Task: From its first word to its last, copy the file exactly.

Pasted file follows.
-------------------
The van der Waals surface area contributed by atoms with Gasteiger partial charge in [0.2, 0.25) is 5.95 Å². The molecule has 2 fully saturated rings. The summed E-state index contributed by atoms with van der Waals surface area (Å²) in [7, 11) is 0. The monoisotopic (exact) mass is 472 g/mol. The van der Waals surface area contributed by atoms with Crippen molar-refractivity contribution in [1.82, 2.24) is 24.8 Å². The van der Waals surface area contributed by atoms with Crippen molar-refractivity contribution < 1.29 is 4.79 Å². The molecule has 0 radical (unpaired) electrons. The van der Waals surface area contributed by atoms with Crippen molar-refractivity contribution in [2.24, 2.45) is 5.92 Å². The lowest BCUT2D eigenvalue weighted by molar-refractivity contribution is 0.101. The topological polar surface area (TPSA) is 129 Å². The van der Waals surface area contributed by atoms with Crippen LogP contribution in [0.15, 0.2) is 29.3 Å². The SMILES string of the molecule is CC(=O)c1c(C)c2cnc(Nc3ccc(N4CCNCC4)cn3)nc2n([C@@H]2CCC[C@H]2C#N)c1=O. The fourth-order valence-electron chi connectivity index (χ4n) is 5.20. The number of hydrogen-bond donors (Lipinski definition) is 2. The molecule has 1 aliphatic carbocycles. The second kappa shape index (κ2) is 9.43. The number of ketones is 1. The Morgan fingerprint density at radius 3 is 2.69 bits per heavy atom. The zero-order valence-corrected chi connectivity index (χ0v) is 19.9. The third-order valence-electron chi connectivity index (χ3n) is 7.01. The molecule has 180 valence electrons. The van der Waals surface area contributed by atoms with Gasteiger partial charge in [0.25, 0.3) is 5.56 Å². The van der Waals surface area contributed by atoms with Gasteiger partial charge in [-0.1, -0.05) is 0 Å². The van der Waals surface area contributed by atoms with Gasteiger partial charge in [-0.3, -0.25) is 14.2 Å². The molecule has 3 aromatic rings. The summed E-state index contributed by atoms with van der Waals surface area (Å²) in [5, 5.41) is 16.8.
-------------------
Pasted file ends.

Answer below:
The van der Waals surface area contributed by atoms with Gasteiger partial charge in [0.2, 0.25) is 5.95 Å². The molecule has 2 fully saturated rings. The summed E-state index contributed by atoms with van der Waals surface area (Å²) in [7, 11) is 0. The monoisotopic (exact) mass is 472 g/mol. The van der Waals surface area contributed by atoms with Crippen molar-refractivity contribution in [1.82, 2.24) is 24.8 Å². The van der Waals surface area contributed by atoms with Crippen molar-refractivity contribution < 1.29 is 4.79 Å². The molecule has 0 radical (unpaired) electrons. The van der Waals surface area contributed by atoms with Crippen molar-refractivity contribution in [2.24, 2.45) is 5.92 Å². The lowest BCUT2D eigenvalue weighted by molar-refractivity contribution is 0.101. The topological polar surface area (TPSA) is 129 Å². The van der Waals surface area contributed by atoms with Crippen LogP contribution in [0.15, 0.2) is 29.3 Å². The SMILES string of the molecule is CC(=O)c1c(C)c2cnc(Nc3ccc(N4CCNCC4)cn3)nc2n([C@@H]2CCC[C@H]2C#N)c1=O. The fourth-order valence-electron chi connectivity index (χ4n) is 5.20. The number of hydrogen-bond donors (Lipinski definition) is 2. The molecule has 1 aliphatic carbocycles. The second kappa shape index (κ2) is 9.43. The number of ketones is 1. The Morgan fingerprint density at radius 3 is 2.69 bits per heavy atom. The zero-order valence-corrected chi connectivity index (χ0v) is 19.9. The third-order valence-electron chi connectivity index (χ3n) is 7.01. The molecule has 180 valence electrons. The van der Waals surface area contributed by atoms with Gasteiger partial charge in [0.25, 0.3) is 5.56 Å². The van der Waals surface area contributed by atoms with Gasteiger partial charge in [-0.1, -0.05) is 0 Å². The van der Waals surface area contributed by atoms with Gasteiger partial charge in [-0.3, -0.25) is 14.2 Å². The molecule has 3 aromatic rings. The summed E-state index contributed by atoms with van der Waals surface area (Å²) in [5, 5.41) is 16.8.